Rallying Up for Success

BraveheartOver this past weekend, I went into a store that’s part of a 15-20 location chain, and upon entering, this place made sure that I understood that for them “It’s all About Exceeding Expectations!”  Now as a line, it’s pretty pedestrian but it set the tone for what I was going to experience. And they were true to their word. But you see, it wasn’t just 5 words strung together. Instead this was, after speaking with the staff, their rallying cry for the first quarter of the year.

That got me thinking that not enough companies use rallying cries (or sometimes referred to as “battle cries”).  After all, these rallying cries have been used for thousands of years to unite individuals into a collective identity and to emotionally charge them up before rushing forward to accomplish their mission.  So let me ask, has your company instituted a rallying cry? And I don’t mean for a second a “mission statement,” which most companies have; because of group think, these mission statements lack originality, they’re as uninspiring as possible, and which 99.99% of employees couldn’t recite it to win a million dollars.  Instead, what I mean is a short and catchy phrase that can inspire a company and fascinate your marketplace. A rallying cry will tell employees how to act and consumers what to expect.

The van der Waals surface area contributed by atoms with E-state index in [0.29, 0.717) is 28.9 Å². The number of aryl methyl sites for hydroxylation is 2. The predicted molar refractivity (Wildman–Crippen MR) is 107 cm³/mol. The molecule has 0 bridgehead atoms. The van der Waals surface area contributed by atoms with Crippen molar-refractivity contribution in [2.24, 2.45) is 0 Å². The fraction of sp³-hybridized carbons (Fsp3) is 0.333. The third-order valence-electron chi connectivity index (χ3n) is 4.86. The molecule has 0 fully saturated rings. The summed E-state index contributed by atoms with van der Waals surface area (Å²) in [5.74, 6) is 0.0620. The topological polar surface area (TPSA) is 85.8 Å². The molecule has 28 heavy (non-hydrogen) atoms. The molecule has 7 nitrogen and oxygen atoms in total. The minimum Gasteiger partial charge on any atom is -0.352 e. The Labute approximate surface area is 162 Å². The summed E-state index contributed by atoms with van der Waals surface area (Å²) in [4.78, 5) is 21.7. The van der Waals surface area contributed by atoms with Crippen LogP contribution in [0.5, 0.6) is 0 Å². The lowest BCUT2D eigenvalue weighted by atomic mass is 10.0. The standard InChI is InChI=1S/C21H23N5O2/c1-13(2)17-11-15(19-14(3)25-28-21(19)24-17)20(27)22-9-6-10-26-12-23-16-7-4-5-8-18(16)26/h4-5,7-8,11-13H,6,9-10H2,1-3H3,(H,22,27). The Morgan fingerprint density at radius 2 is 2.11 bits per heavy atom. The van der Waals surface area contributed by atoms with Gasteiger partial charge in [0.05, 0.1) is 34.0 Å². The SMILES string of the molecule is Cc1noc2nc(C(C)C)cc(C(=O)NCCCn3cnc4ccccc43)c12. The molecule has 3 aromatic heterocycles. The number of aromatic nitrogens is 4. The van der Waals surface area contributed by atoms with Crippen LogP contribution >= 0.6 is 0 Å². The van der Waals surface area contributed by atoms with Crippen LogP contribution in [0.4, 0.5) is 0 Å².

When you institute a rallying cry, everyone knows what it means. Rallying cries are huge. They’re single themes that everyone connects to and rallies around. That theme ends up creating this “mini-vision” for individuals to focus on… a clear direction for the entire organization for a specified period of time which speaks to “this is what’s important to our organization right now!” And so this doesn’t come across as a theme line or slogan but rather an understandable call-to-action to employees and customers, one needs to define what the goals to be met will be. It can be your big goal for the year or your most important annual metric. Regardless, the rallying cry should be specific and measurable. This could take the form of something like “3x in 2y” (Tripling business in 2 years) or “500 in 2015” (500 new accounts in 2015) or “Quick Start 50” (making contact and setting presentation appointments with your Top 50 dream clients). You get the idea.

For some clients I’ve worked with, this rallying cry provides a reason for the organization to start working as a team rather than in siloed departments.  There’s a tremendous power in this kind of focus as it helps the company achieve better results faster and gets them ready for the next team effort.  It also keeps the people in the organization engaged because they know what their company’s goals are and how they fit in.  Some companies have annual and quarterly and monthly rallying cries. I’m more of an annual/semi-annual guy.

To get started, here are a five elements to creating your own rallying cry:

  1. Keep it short…in the 5-8 word range. No long 10-12 word sentence. It isn’t supposed to summarize your entire strategic plan but rather reflect your aspirational future.